Just like that, major construction operations have concluded. The scope might look like it’s nearly finished, but I’ve built enough Dobs to know that I’m probably only half done. Sanding, finishing, and final assembly can soak up a surprising amount of time!

Day 17: Flat Blacking

Ground board

The flat black paint on the inside of the scope’s tube has its still-wet sheen. Once dry, however, the cardboard tube will be protected from the elements and reasonably dark.

After every void and screw hole had been filled and the whole works sanded, it was at last time to get painting. First up: flat black for the insides of the tube and the mirror box.

The paint I’m using for this operation is Rust-Oleum Painter’s Touch flat black. It’s an indoor/outdoor latex paint, which means the brushes clean up with a water rinse and there’s very little smell. I like that.

This is not the flattest black paint I’ve used — that distinction goes to Krylon’s Ultra-flat black paint. Unfortunately the Krylon only comes in a spray can and the fumes are really nasty. I opted for the Rust-Oleum because over the years I’ve become less fanatical about making sure that the insides of my scopes are dead black. Why? Simply because, with the exception of a couple of key areas, it really doesn’t make a perceptible difference. Indeed, at the risk of being accused of blasphemy, I’d say that one could leave most of the inside of the scope unpainted and it wouldn’t matter.

Without getting into all the details of effective baffling (that’s a whole other article), you do want to be sure that two locations are dead black: the area of tubing directly opposite the focuser, and the bottom of the mirror box. These are the only parts of the tube that can be “seen” from the perspective of the focal plane, which is why they matter.

Day 18: Wood Finishing

Varathane and brush

A durable finish is crucial to the telescope’s longevity and weather resistance.

Instead of painting this scope a solid colour, I opted for a natural wood finish. This is the part of the project that I approached with the greatest trepidation since I have a gift for making paints and stains run. Still, there’s no avoiding having to coat the wood parts with something to protect the telescope from the elements.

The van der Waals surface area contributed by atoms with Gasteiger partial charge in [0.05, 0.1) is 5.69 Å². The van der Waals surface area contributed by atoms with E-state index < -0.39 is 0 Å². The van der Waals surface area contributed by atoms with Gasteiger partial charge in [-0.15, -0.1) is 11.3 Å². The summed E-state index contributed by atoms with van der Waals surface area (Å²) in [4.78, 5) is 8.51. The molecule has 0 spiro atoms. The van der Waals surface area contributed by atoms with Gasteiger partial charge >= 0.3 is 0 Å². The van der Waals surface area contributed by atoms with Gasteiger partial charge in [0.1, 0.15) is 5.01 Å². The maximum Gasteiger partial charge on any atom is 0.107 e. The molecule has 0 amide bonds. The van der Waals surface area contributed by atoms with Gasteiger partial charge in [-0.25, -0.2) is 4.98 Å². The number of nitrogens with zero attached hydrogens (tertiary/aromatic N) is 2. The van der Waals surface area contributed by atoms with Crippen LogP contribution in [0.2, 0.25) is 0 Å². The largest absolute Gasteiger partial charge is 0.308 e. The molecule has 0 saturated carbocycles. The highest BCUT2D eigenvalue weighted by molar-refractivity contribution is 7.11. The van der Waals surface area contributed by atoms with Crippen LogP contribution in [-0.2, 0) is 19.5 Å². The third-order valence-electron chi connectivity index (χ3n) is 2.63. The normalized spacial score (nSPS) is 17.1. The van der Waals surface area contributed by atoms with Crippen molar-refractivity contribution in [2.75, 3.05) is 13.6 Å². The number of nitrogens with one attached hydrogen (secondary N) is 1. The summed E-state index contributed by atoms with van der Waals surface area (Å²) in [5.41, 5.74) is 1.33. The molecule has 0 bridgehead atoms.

Finishing the rocker box

Applying clear Varathane to the rocker box.

Since I don’t like fumes and nasty smells, I opted for Varathane Diamond Wood Finish, which is a water-based product. It goes on looking like watery milk, but dries to a clear satin finish and gives the wood a nice, subtle golden hue. The brushes clean up nicely with just tap water, and it really is so much more pleasant not to have to use (and, later, dispose of) noxious thinners or turpentine.

I applied five coats to all bare wood surfaces, lightly sanding between applications. That many coats might seem like overkill (and perhaps it is), but I know that some morning on Mt. Kobau, I’m going to be using the scope when it’s white with frozen dew, and I’ll be glad I made the extra effort. I also expect that most of the time this scope will live outdoors so it can be used at a moment’s notice. That being the case, there’s really no such thing as overprotecting the wood.

As usual, I have to admit that I didn’t get results as nice as I’d hoped. For one thing, the grade of plywood I used just was too rough for a really nice finish. But the main problem was that I applied the Varathane too liberally and managed to produce some runs. I tend to worry a lot about choosing the ideal varnish, the best brushes, and making sure all the prep is done, but at the end of the day the result I get depend on how impatient I am more than anything else. If I’d taking greater care I could have avoided those runs. Oh well. As I always say, perfection will have to wait for the next scope.

Day 19: Ebony Starring